JOURNAL ARTICLE

Major adverse cardiac events and the severity of coronary atherosclerosis assessed by computed tomography coronary angiography in an outpatient population with suspected or known coronary artery disease

Annachiara Aldrovandi, Erica Maffei, Sara Seitun, Chiara Martini, Elena Berti, Roberto Grilli, Giancarlo Messalli, Annick C Weustink, Nico R Mollet, Koen Nieman, Diego Ardissino, Pim J de Feyter, Gabriel P Krestin, Filippo Cademartiri
Journal of Thoracic Imaging 2012, 27 (1): 23-8
21052023

PURPOSE: To investigate the predictive value of 64-slice computed tomography coronary angiography (CTCA) for major adverse cardiac events (MACEs) in patients with suspected or known coronary artery disease (CAD).

MATERIALS AND METHODS: Seven hundred and sixty-seven consecutive patients (496 men, age 62±11 y) with suspected or known heart disease referred to an outpatient clinic underwent 64-slice CTCA. The patients were followed for the occurrence of MACE (ie, cardiac death, nonfatal myocardial infarction, unstable angina).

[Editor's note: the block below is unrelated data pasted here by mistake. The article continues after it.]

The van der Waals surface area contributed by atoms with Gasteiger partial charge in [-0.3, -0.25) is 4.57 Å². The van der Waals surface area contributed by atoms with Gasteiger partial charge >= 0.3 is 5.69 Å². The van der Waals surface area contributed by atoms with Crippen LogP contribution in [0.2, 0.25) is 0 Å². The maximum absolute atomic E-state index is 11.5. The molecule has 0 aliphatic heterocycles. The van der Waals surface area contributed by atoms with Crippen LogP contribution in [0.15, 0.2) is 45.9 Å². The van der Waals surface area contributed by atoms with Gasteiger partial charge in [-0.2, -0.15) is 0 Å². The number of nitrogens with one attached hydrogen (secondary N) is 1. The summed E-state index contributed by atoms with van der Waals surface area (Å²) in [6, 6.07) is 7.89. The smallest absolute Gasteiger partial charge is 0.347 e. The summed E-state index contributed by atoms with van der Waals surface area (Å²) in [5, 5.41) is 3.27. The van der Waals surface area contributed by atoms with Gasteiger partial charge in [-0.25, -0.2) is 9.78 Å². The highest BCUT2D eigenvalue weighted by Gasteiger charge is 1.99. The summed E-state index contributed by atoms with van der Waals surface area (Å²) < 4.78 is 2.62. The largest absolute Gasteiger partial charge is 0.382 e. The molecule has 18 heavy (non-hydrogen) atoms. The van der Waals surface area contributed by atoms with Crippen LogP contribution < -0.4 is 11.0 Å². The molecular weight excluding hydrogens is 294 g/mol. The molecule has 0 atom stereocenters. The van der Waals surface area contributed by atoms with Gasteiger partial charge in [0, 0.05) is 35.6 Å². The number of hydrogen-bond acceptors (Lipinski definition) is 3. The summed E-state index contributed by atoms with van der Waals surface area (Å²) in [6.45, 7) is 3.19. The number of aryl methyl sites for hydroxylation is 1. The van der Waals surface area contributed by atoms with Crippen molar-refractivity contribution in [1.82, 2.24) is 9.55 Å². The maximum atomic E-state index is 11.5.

RESULTS: Eleven thousand five hundred and sixty-four coronary segments were assessed. Of these, 178 (1.5%) were not assessable because of insufficient image quality. Overall, CTCA revealed the absence of CAD in 219 (28.5%) patients, nonobstructive CAD (coronary plaque ≤50%) in 282 (36.8%) patients, and obstructive CAD in 266 (34.7%) patients. A total of 21 major cardiac events (4 cardiac deaths, 12 myocardial infarctions, and 5 unstable angina) occurred during a mean follow-up of 20 months. One noncardiac death occurred. Seventeen events occurred in the group of patients with obstructive CAD, and 4 events occurred in the group with nonobstructive CAD. The event rate was 0% among patients with normal coronary arteries at CTCA. In multivariate analysis, the presence of obstructive CAD and diabetes were the only independent predictors of MACE.

CONCLUSIONS: Coronary plaque evaluation by CTCA provides an independent prognostic value for the prediction of MACE. Patients with normal CTCA findings have an excellent prognosis at follow-up.

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